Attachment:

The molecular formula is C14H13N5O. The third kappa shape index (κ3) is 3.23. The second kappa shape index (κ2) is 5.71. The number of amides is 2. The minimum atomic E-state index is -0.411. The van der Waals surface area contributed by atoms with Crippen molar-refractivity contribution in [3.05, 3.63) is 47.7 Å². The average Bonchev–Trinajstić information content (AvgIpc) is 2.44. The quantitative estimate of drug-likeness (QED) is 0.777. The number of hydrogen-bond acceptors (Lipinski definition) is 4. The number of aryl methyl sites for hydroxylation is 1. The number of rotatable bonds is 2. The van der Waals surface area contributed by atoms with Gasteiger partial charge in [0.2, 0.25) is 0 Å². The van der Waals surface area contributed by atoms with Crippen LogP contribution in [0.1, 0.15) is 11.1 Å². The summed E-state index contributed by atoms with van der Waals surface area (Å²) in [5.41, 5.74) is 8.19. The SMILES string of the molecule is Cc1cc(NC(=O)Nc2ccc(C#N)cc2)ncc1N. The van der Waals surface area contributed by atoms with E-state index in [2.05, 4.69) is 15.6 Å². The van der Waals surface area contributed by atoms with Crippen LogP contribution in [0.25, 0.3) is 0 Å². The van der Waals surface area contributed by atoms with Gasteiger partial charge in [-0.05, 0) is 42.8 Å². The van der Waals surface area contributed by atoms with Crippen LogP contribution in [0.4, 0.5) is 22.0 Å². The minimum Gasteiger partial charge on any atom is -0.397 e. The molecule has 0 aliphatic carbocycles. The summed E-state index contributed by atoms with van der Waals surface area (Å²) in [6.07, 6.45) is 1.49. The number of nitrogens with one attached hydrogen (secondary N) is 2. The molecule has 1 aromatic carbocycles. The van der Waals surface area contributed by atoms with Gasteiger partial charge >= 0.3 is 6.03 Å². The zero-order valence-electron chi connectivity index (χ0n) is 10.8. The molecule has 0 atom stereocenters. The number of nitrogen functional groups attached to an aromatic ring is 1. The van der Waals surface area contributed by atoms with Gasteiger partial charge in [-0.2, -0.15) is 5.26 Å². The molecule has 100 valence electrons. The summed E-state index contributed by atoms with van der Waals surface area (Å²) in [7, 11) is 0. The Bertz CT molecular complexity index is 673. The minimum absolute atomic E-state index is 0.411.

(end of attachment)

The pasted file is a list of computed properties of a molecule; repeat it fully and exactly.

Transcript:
The molecular formula is C14H13N5O. The third kappa shape index (κ3) is 3.23. The second kappa shape index (κ2) is 5.71. The number of amides is 2. The minimum atomic E-state index is -0.411. The van der Waals surface area contributed by atoms with Crippen molar-refractivity contribution in [3.05, 3.63) is 47.7 Å². The average Bonchev–Trinajstić information content (AvgIpc) is 2.44. The quantitative estimate of drug-likeness (QED) is 0.777. The number of hydrogen-bond acceptors (Lipinski definition) is 4. The number of aryl methyl sites for hydroxylation is 1. The number of rotatable bonds is 2. The van der Waals surface area contributed by atoms with Gasteiger partial charge in [0.2, 0.25) is 0 Å². The van der Waals surface area contributed by atoms with Crippen LogP contribution in [0.1, 0.15) is 11.1 Å². The summed E-state index contributed by atoms with van der Waals surface area (Å²) in [5.41, 5.74) is 8.19. The SMILES string of the molecule is Cc1cc(NC(=O)Nc2ccc(C#N)cc2)ncc1N. The van der Waals surface area contributed by atoms with E-state index in [2.05, 4.69) is 15.6 Å². The van der Waals surface area contributed by atoms with Crippen LogP contribution in [0.25, 0.3) is 0 Å². The van der Waals surface area contributed by atoms with Gasteiger partial charge in [-0.05, 0) is 42.8 Å². The van der Waals surface area contributed by atoms with Crippen LogP contribution in [0.4, 0.5) is 22.0 Å². The minimum Gasteiger partial charge on any atom is -0.397 e. The molecule has 0 aliphatic carbocycles. The summed E-state index contributed by atoms with van der Waals surface area (Å²) in [6.07, 6.45) is 1.49. The number of nitrogens with one attached hydrogen (secondary N) is 2. The molecule has 1 aromatic carbocycles. The van der Waals surface area contributed by atoms with Gasteiger partial charge >= 0.3 is 6.03 Å². The zero-order valence-electron chi connectivity index (χ0n) is 10.8. The molecule has 0 atom stereocenters. The number of nitrogen functional groups attached to an aromatic ring is 1. The van der Waals surface area contributed by atoms with Gasteiger partial charge in [-0.2, -0.15) is 5.26 Å². The molecule has 100 valence electrons. The summed E-state index contributed by atoms with van der Waals surface area (Å²) in [7, 11) is 0. The Bertz CT molecular complexity index is 673. The minimum absolute atomic E-state index is 0.411.